At eleven o’clock I took over the tiller and remained there for the rest of the day. We were sailing fast under trysail and stays’l before a big quartering sea, and for me it was Pike’s Peak or bust. And I was bent on having my fill of pleasure in sailing Mischief round an island that for the last two years had seldom been far from my thoughts. Ahead of us in the distance a great black squall seemed to squat as if intent on hiding something, and on this I fixed my gaze. The squall seemed to move very slowly. For some time I thought I could see something more solid than cloud and by noon I was sure of it. Perhaps the earlier sighting of Penguin Island had taken a little of the edge off this landfall, but not much. For here was the long-looked-for prize at the end of a 10,000-mile voyage, a prize with a true romantic flavour—a lonely island set in a stormy sea, and Mischief borne towards it on the crests of great following seas, with albatross wheeling in her wake.
It was mostly covered with cloud, but between squalls, when the sun touched it, we thought the island slightly less forbidding in appearance than Marion. We closed the land near Pointe des Moines at the north-west corner and then ran down the coast to round the southernmost point. Pointe des Moines takes its name from a detached rock resembling a monk’s cowl which lies off it through which the sea has carved out a large hole. It was exciting sailing along this wild coast, with one eye on the seas chasing us and one on the look-out for breakers ahead. We were far too close, for once when I glanced astern I could see over the port quarter white water surging over a sunk rock which we had passed without noticing. Upon rounding the south corner of the island, we smoothed our water, for we now had land to windward. The wind, however, seemed to gather fresh fury from this obstruction and swept over the low cliffs to scoop water from the surface like the willy-waws of the Patagonia channels. A waterfall dropping over the cliffs hurled water in every direction except downwards.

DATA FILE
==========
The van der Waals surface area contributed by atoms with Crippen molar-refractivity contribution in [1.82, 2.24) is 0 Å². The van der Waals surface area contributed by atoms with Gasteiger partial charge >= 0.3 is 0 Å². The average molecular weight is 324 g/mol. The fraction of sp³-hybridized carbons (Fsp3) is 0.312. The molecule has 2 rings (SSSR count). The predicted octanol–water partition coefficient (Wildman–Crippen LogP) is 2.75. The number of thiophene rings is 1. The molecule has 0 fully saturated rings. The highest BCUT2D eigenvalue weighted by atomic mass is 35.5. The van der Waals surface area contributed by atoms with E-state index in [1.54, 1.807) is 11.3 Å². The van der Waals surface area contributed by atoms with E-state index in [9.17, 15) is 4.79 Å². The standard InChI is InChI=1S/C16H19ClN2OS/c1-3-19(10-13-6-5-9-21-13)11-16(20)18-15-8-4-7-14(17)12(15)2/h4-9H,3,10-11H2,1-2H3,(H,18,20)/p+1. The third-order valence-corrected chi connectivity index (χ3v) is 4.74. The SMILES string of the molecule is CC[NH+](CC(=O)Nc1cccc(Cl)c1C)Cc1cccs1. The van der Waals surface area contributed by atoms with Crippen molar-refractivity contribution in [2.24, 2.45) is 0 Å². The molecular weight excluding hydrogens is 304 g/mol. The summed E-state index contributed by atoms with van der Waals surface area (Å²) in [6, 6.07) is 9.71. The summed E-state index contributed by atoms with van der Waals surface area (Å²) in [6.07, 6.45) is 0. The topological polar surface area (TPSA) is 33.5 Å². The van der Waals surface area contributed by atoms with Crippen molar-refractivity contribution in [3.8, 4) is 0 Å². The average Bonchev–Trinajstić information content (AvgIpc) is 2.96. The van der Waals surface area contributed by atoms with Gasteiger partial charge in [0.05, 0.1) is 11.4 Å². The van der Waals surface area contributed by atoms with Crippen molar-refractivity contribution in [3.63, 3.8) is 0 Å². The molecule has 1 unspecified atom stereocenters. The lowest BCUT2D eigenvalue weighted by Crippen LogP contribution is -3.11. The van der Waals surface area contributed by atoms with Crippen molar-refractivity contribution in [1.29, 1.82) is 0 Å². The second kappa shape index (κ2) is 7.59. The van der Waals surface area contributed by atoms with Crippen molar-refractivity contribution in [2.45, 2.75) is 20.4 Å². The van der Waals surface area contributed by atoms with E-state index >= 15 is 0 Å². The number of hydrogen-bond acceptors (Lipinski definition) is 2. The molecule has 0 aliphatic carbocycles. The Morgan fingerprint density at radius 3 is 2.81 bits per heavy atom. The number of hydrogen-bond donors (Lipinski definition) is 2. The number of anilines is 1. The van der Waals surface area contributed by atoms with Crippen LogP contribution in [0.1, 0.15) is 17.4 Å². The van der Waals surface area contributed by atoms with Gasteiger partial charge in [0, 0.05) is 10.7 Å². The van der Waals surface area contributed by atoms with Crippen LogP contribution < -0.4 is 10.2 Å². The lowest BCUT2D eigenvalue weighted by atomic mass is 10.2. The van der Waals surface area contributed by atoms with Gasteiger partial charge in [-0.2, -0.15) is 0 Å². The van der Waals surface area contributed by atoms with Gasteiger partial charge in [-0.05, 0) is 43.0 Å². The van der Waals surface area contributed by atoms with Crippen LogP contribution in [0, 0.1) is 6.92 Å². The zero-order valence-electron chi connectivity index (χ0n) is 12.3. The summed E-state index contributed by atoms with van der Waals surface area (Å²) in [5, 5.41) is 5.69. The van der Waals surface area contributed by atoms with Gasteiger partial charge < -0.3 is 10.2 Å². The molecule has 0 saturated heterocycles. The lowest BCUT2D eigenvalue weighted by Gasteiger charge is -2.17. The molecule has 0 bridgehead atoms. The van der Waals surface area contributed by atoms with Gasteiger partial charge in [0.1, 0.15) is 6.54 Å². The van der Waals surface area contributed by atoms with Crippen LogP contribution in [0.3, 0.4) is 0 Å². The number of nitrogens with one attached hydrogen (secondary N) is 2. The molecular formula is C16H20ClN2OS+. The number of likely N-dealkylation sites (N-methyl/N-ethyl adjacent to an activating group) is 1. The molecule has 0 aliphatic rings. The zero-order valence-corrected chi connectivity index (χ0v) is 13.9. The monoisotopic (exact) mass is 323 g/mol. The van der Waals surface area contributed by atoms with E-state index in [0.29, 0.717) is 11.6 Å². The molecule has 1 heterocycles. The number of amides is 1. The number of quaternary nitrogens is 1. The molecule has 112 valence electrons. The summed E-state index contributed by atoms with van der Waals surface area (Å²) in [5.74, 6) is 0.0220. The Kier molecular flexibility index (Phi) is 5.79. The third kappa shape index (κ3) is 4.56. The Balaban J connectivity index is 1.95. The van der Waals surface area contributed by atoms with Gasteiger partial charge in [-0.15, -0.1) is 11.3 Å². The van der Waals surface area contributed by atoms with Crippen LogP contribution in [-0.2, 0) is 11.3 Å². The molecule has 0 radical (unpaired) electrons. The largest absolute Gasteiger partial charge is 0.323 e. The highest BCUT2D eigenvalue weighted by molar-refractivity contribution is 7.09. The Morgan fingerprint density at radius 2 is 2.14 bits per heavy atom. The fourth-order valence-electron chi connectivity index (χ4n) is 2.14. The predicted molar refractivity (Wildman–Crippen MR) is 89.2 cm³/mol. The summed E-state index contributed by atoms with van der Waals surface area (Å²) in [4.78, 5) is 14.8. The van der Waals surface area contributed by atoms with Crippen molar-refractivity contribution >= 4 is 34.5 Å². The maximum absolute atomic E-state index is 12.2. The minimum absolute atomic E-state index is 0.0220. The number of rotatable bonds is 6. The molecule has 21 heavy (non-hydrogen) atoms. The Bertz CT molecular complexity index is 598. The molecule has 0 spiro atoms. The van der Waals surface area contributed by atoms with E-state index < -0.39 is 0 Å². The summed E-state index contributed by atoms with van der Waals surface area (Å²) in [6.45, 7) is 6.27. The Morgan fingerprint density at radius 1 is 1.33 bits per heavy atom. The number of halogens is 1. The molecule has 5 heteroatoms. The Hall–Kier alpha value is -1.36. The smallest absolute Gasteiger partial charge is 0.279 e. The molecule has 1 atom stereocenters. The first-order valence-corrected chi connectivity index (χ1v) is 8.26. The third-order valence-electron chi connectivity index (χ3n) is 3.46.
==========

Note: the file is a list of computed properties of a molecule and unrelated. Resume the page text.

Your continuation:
There are two possible anchorages at Possession Island. Baie du Navire, known to the sealers as Ship Cove, lies on the east coast about two miles round the corner we had just passed. It is sheltered from all winds except easterly. Baie Americaine, the other anchorage, is on the north-east side of the island about seven miles’ sailing from Baie du Navire. We intended anchoring in the last-named and when we first saw it about five o’clock that evening we had some doubt about it being the place, or how it came by the name of bay. The English word ‘cove’ gives a much truer picture. On the chart it looks quite a snug hole, from the sea it looks anything but snug. We regarded with misgiving that slight indentation on an iron-bound coast which seemed to offer so little hope of tranquillity.
There was nothing else in view, the other anchorage might be worse, so we decided to try it. The wind was blowing straight out of the cove and seemed to gain force by being funnelled down the valley which stretches inland. There was no question of beating in, we must either heave to until the wind moderated or motor in. The temptation to have done was so great that we dowsed the staysail and turned on the heat. The engine had to be kept going all out to make headway against the wind. If her head got blown off, as it did twice, I had to let her fall off and go right round to gather speed before she would head into it again.
We first let go in eight fathoms of water, only to find when we had veered enough cable that our stern was far too close to a ledge of kelp-covered rock. From shore to shore this U-shaped inlet is about 300 yards wide and indents the land for about the same distance. It looked a lot less in both directions and for practical purposes it was a lot less as it shallows fairly quickly and we needed room to swing. With the wind ahead and the rock ledge close under our stern, getting the anchor was a tricky business. In fact it was touch and go and we only cleared the ledge by going hard astern. Our next attempt was more successful and by about six o’clock we were anchored a hundred yards from a beach of black sand, white with penguins.